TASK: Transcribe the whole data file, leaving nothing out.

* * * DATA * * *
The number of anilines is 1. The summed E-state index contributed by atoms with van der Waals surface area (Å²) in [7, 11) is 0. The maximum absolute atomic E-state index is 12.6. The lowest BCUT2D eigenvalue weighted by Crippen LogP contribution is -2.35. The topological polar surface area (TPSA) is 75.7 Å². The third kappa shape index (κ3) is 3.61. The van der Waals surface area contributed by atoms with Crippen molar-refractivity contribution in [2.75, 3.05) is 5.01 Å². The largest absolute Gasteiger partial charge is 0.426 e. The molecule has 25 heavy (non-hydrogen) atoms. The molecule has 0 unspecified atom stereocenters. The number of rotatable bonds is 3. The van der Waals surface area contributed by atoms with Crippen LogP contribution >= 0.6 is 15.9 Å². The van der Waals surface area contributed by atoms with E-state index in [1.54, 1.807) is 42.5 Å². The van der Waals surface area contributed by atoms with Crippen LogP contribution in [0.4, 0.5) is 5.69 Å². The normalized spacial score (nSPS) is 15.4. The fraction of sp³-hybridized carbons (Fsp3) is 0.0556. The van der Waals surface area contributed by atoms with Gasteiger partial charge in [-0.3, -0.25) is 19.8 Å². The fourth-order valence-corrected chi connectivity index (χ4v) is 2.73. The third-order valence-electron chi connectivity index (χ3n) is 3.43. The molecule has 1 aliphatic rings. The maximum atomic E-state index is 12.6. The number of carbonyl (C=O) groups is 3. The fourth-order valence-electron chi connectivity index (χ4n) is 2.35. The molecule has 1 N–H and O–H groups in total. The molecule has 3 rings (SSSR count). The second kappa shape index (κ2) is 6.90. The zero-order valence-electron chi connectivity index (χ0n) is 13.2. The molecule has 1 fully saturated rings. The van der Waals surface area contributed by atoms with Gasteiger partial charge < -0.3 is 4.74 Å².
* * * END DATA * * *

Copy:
The number of anilines is 1. The summed E-state index contributed by atoms with van der Waals surface area (Å²) in [7, 11) is 0. The maximum absolute atomic E-state index is 12.6. The lowest BCUT2D eigenvalue weighted by Crippen LogP contribution is -2.35. The topological polar surface area (TPSA) is 75.7 Å². The third kappa shape index (κ3) is 3.61. The van der Waals surface area contributed by atoms with Crippen molar-refractivity contribution in [2.75, 3.05) is 5.01 Å². The largest absolute Gasteiger partial charge is 0.426 e. The molecule has 25 heavy (non-hydrogen) atoms. The molecule has 0 unspecified atom stereocenters. The number of rotatable bonds is 3. The van der Waals surface area contributed by atoms with Crippen LogP contribution >= 0.6 is 15.9 Å². The van der Waals surface area contributed by atoms with E-state index in [1.54, 1.807) is 42.5 Å². The van der Waals surface area contributed by atoms with Crippen LogP contribution in [0.4, 0.5) is 5.69 Å². The normalized spacial score (nSPS) is 15.4. The fraction of sp³-hybridized carbons (Fsp3) is 0.0556. The van der Waals surface area contributed by atoms with Gasteiger partial charge in [-0.3, -0.25) is 19.8 Å². The fourth-order valence-corrected chi connectivity index (χ4v) is 2.73. The third-order valence-electron chi connectivity index (χ3n) is 3.43. The molecule has 1 aliphatic rings. The maximum atomic E-state index is 12.6. The number of carbonyl (C=O) groups is 3. The fourth-order valence-electron chi connectivity index (χ4n) is 2.35. The molecule has 1 N–H and O–H groups in total. The molecule has 3 rings (SSSR count). The second kappa shape index (κ2) is 6.90. The zero-order valence-electron chi connectivity index (χ0n) is 13.2. The molecule has 1 fully saturated rings. The van der Waals surface area contributed by atoms with Gasteiger partial charge < -0.3 is 4.74 Å².